It is very difficult, in this world, to strongly enforce a truth, without seeming to push it into an extreme. You are very apt, in avoiding one error, to run into the opposite error; forgetting that truth and right lie generally between two extremes. And in agreeing with Sydney Smith, as to the wisdom and the duty of 'taking short views,' let us take care of appearing to approve the doings of those foolish and unprincipled people who will keep no out-look into the future time at all. A bee, you know, cannot see more than a single inch before it; and there are many men, and perhaps more women, who appear, as regards their domestic concerns, to be very much of bees. Not bees in the respect of being busy; but bees in the respect of being blind. You see this in all ranks of life. You see it in the artisan, earning good wages, yet with every prospect of being weeks out of work next summer or winter, who yet will not be persuaded to lay by a little in preparation for a rainy day. You see it in the country gentleman, who, having five thousand a year, spends ten thousand a year; resolutely shutting his eyes to the certain and not very remote consequences. You see it in the man who walks into a shop and buys a lot of things which he has not the money to pay for, in the vague hope that something will turn up. It is a comparatively thoughtful and anxious class of men who systematically overcloud the present by anticipations of the future. The more usual thing is to sacrifice the future to the present; to grasp at what in the way of present gratification or gain can be got, with very little thought of the consequences. You see silly women, the wives of men whose families are mainly dependent on their lives, constantly urging on their husbands to extravagances which eat up the little provision which might have been made for themselves and their children when he is gone who earned their bread. There is no sadder sight, I think, than that which is not a very uncommon sight, the care-worn, anxious husband, labouring beyond his strength, often sorrowfully calculating how he may make the ends to meet, denying himself in every way; and the extravagant idiot of a wife, bedizened with jewellery and arrayed in velvet and lace, who tosses away his hard earnings in reckless extravagance; in entertainments which he cannot afford, given to people who do not care a rush for him; in preposterous dress; in absurd furniture; in needless men-servants; in green-grocers above measure; in resolute aping of the way of living of people with twice or three times the means. It is sad to see all the forethought, prudence, and moderation of the wedded pair confined to one of them. You would say that it will not be any solid consolation to the widow, when the husband is fairly worried into his grave at last,--when his daughters have to go out as governesses, and she has to let lodgings,--to reflect that while he lived they never failed to have champagne at their dinner parties; and that they had three men to wait at table on such occasions, while Mr. Smith, next door, had never more than one and a maidservant. If such idiotic women would but look forward, and consider how all this must end! If the professional man spends all he earns, what remains when the supply is cut off; when the toiling head and hand can toil no more? Ah, a little of the economy and management which must perforce be practised after that might have tended powerfully to pirt off the evil day. Sometimes the husband is merely the care-worn drudge who provides what the wife squanders. Have you not known such a thing as that a man should be labouring under an Indian sun, and cutting down every personal expense to the last shilling, that he might send a liberal allowance to his wife in England; while she meanwhile was recklessly spending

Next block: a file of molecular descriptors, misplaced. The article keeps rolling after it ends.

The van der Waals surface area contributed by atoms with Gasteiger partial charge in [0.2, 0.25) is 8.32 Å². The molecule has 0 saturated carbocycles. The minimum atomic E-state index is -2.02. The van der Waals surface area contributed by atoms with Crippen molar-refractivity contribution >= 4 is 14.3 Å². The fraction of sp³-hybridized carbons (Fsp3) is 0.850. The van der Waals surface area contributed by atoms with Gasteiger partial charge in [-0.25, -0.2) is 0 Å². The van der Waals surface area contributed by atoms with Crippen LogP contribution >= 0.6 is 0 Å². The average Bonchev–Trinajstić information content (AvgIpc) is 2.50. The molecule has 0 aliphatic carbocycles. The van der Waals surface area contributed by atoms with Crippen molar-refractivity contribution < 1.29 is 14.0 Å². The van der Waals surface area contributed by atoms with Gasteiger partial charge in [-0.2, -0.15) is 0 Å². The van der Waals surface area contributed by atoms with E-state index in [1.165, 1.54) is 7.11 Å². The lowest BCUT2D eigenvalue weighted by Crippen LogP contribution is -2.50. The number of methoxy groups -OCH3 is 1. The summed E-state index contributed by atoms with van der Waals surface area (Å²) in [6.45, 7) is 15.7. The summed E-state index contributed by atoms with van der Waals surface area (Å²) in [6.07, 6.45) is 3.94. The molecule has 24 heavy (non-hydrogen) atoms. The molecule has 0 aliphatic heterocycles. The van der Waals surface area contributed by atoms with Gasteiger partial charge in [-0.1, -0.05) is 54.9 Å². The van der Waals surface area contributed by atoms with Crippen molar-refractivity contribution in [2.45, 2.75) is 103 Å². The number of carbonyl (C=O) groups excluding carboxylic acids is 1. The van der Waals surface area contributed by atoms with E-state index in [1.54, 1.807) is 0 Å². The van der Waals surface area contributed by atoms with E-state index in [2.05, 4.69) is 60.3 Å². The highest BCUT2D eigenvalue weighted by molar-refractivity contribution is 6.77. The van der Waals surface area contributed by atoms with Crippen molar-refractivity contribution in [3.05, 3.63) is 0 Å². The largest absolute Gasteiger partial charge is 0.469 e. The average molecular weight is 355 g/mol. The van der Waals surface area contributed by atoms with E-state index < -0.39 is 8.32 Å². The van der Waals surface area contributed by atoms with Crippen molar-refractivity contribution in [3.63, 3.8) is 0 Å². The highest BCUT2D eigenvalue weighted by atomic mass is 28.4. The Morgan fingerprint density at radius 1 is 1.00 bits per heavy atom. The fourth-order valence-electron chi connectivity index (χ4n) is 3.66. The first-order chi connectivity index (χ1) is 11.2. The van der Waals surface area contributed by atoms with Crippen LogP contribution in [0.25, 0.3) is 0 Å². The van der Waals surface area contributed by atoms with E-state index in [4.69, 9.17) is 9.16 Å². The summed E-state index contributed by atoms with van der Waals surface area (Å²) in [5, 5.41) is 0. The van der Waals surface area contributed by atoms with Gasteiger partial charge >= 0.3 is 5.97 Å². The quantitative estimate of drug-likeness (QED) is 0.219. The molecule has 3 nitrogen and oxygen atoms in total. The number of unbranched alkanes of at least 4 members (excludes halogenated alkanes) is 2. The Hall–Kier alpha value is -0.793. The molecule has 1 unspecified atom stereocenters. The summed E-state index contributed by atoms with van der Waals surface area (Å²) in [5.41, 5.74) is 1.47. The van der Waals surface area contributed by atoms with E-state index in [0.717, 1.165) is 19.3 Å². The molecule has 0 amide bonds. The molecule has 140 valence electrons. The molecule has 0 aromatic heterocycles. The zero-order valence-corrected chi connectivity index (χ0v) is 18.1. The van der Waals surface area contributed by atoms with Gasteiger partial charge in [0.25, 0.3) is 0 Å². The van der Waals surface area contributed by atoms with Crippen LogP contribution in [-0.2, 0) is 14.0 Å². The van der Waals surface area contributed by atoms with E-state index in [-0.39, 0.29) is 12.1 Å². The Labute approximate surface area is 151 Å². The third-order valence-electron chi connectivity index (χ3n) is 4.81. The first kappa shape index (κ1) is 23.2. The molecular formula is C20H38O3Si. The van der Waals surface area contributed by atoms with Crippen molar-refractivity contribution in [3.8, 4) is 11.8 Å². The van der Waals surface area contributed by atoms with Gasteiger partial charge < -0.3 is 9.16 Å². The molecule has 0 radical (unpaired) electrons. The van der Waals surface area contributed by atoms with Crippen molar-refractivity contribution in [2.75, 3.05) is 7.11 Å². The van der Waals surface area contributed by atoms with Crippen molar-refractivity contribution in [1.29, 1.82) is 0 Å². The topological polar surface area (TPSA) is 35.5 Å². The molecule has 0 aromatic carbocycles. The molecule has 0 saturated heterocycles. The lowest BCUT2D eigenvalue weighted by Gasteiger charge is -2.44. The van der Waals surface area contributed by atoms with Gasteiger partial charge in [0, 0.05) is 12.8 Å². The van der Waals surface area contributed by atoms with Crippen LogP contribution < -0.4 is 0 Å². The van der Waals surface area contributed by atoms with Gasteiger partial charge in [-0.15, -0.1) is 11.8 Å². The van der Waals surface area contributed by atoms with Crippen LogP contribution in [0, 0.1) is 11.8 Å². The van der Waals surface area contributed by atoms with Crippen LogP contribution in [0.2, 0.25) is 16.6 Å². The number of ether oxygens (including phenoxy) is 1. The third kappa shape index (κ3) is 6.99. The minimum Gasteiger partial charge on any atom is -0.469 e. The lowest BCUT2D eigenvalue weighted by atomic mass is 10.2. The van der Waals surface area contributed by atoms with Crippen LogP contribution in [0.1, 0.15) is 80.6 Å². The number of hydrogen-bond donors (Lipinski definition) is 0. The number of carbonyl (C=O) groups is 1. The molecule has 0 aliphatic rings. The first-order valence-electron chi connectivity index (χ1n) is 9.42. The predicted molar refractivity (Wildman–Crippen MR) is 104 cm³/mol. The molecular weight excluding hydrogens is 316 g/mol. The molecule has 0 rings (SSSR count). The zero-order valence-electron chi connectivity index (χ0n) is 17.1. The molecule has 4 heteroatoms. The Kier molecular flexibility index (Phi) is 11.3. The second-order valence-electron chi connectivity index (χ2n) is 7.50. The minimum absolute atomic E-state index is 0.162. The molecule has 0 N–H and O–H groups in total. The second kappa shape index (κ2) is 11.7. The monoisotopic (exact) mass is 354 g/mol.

The Recreations of A Country Parson - 60/63